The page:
Mahsuda Snaith on the ‘write’ way to get started


BOOK SMART: Mahsuda Snaith
BOOK SMART: Mahsuda Snaith

THE lockdown is giving many a chance to write and there is help on hand from successful writers giving free advice to aspiring authors.

Mahsuda Snaith has written the novels The Things We Thought We Knew and How To Find Home, along with writing short stories and leading creative workshops. The award-winning author is using that knowledge to offer a free writing course on YouTube.

Eastern Eye’s Mita Mistry caught up with Snaith to find out more.

What made you want to offer a free writing course?
I’d been thinking about creating some YouTube writing workshops for a while as I’ve taught creative writing for many years and thought it would be great to put up advice somewhere that was free and accessible to everybody. Then lockdown came and I thought if anyone is interested in writing and needs accessible writing workshops it’s now! I waited for a break in my diary and dedicated it to making videos with the idea of just seeing how it went. They have been received positively, so I am trying to put up new workshops regularly.

Tell us about the course that you offer?
My free writing course has a series of very short workshops. They’re short, so that even if you’ve only got five minutes, you’ll hopefully get something useful out of it. Each workshop has a different focus – finding ideas and plotting a novel for example, and gives three quick tips on how to develop in that area. Because they’re short, viewers could also watch a few in a row and in any order. It’s completely flexible.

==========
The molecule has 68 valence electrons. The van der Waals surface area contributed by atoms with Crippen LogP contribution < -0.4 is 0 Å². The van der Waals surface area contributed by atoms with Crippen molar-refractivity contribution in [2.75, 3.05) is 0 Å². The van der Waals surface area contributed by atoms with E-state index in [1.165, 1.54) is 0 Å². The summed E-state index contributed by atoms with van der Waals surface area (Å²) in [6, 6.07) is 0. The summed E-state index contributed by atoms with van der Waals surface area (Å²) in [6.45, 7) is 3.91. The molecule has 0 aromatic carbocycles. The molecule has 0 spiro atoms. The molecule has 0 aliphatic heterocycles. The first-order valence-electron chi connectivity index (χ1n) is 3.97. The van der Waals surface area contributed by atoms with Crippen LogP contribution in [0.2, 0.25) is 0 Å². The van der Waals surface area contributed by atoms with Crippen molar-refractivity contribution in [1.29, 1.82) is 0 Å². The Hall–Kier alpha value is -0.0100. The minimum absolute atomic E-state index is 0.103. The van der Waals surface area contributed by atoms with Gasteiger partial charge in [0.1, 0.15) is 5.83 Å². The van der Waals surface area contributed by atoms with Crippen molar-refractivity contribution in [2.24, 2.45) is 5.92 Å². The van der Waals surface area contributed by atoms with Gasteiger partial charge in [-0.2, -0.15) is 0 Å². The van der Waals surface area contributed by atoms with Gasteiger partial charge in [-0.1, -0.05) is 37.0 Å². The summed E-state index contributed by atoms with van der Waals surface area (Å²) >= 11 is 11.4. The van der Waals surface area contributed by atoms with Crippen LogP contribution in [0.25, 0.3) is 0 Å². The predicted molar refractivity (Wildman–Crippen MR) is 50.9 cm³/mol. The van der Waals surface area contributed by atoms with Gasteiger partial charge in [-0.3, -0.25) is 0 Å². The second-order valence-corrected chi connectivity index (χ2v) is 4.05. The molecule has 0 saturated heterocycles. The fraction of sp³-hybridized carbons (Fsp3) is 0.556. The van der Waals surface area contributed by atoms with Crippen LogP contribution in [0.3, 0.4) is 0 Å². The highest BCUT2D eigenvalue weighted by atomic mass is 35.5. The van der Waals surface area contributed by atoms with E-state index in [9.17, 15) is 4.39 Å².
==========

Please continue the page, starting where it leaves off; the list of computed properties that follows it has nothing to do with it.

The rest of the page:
What is your top tip for aspiring writers to get started?
We often think our differences are weaknesses, but with writing I think it’s your strength. Being able to see the world from a different perspective brings uniqueness to your writing that no one else can replicate. Rather than run away from it, look at your differences and see how you can use them in a story. Also, make sure you find time for writing. It’s a difficult thing to do, but without writing time, you’ll find it hard to develop and grow in a way that satisfies you.

What is it that got you started as a writer?
I’m one of those annoying people who knew I wanted to be a writer since I was eight years old. I was a shy, isolated kid who loved stories and when I started writing my own, I found that a whole new world opened up for me. Once I started writing, I just couldn’t stop. Writing has really been a life passion for me.

What tip would you give those experiencing a writer’s block?
I have done a workshop on writer’s block, but the main thing I’d say is keep working on something. This won’t be the bit you’re stuck on, but anything writing related – a short story, poem, journal or simply another part of the thing you’re working on – it will keep the cogs moving. Sometimes your brain just needs a break from trying to figure something out, so don’t be too hard on yourself if you get stuck. You might find that the answer comes to you when you are not so focused on the task and, probably, when you least expect it.

What is it that inspires you as a writer?
People primarily, I’ve noticed that I’m particularly inspired by the people who we don’t usually hear from. I get drawn to the unheard voices of our society and unsung heroes, which at the moment are all the amazing people keeping this country functioning. NHS staff, careworkers, cleaning staff, refuse collectors, supermarket workers, delivery drivers and many more; we don’t usually get to hear many of these people’s stories. Hopefully, this will change during lockdown and it might even be an area I delve into myself if I find the right story.

www.mahsudasnaith.com